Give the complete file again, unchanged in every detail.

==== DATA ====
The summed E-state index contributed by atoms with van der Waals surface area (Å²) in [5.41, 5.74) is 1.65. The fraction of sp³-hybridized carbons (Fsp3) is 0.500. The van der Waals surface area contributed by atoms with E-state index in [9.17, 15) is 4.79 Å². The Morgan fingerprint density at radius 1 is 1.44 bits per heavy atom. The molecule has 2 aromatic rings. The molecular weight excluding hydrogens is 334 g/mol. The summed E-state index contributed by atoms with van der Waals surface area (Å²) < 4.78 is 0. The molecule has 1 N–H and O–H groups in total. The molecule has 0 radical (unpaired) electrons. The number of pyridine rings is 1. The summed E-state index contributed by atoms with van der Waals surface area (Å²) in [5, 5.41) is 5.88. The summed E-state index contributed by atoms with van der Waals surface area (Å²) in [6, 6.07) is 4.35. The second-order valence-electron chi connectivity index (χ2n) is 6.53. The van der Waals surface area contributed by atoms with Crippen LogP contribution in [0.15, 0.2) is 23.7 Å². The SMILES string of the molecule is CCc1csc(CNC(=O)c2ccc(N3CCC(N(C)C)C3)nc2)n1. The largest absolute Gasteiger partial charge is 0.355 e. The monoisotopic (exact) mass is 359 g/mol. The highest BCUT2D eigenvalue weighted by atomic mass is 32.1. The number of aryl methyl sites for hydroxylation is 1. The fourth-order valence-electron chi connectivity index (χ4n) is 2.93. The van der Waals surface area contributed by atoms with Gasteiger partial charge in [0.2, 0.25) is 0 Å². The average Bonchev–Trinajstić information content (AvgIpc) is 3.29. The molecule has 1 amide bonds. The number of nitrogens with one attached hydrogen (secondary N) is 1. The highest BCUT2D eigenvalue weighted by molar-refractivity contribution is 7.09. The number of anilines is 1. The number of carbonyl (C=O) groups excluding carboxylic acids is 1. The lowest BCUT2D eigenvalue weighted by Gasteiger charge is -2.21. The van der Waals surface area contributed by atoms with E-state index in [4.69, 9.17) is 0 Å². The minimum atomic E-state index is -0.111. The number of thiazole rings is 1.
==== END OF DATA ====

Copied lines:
The summed E-state index contributed by atoms with van der Waals surface area (Å²) in [5.41, 5.74) is 1.65. The fraction of sp³-hybridized carbons (Fsp3) is 0.500. The van der Waals surface area contributed by atoms with E-state index in [9.17, 15) is 4.79 Å². The Morgan fingerprint density at radius 1 is 1.44 bits per heavy atom. The molecule has 2 aromatic rings. The molecular weight excluding hydrogens is 334 g/mol. The summed E-state index contributed by atoms with van der Waals surface area (Å²) < 4.78 is 0. The molecule has 1 N–H and O–H groups in total. The molecule has 0 radical (unpaired) electrons. The number of pyridine rings is 1. The summed E-state index contributed by atoms with van der Waals surface area (Å²) in [5, 5.41) is 5.88. The summed E-state index contributed by atoms with van der Waals surface area (Å²) in [6, 6.07) is 4.35. The second-order valence-electron chi connectivity index (χ2n) is 6.53. The van der Waals surface area contributed by atoms with Crippen LogP contribution in [0.15, 0.2) is 23.7 Å². The SMILES string of the molecule is CCc1csc(CNC(=O)c2ccc(N3CCC(N(C)C)C3)nc2)n1. The largest absolute Gasteiger partial charge is 0.355 e. The monoisotopic (exact) mass is 359 g/mol. The highest BCUT2D eigenvalue weighted by atomic mass is 32.1. The number of aryl methyl sites for hydroxylation is 1. The fourth-order valence-electron chi connectivity index (χ4n) is 2.93. The van der Waals surface area contributed by atoms with Gasteiger partial charge in [0.2, 0.25) is 0 Å². The average Bonchev–Trinajstić information content (AvgIpc) is 3.29. The molecule has 1 amide bonds. The number of nitrogens with one attached hydrogen (secondary N) is 1. The highest BCUT2D eigenvalue weighted by molar-refractivity contribution is 7.09. The number of anilines is 1. The number of carbonyl (C=O) groups excluding carboxylic acids is 1. The lowest BCUT2D eigenvalue weighted by Gasteiger charge is -2.21. The van der Waals surface area contributed by atoms with E-state index in [4.69, 9.17) is 0 Å². The minimum atomic E-state index is -0.111. The number of thiazole rings is 1.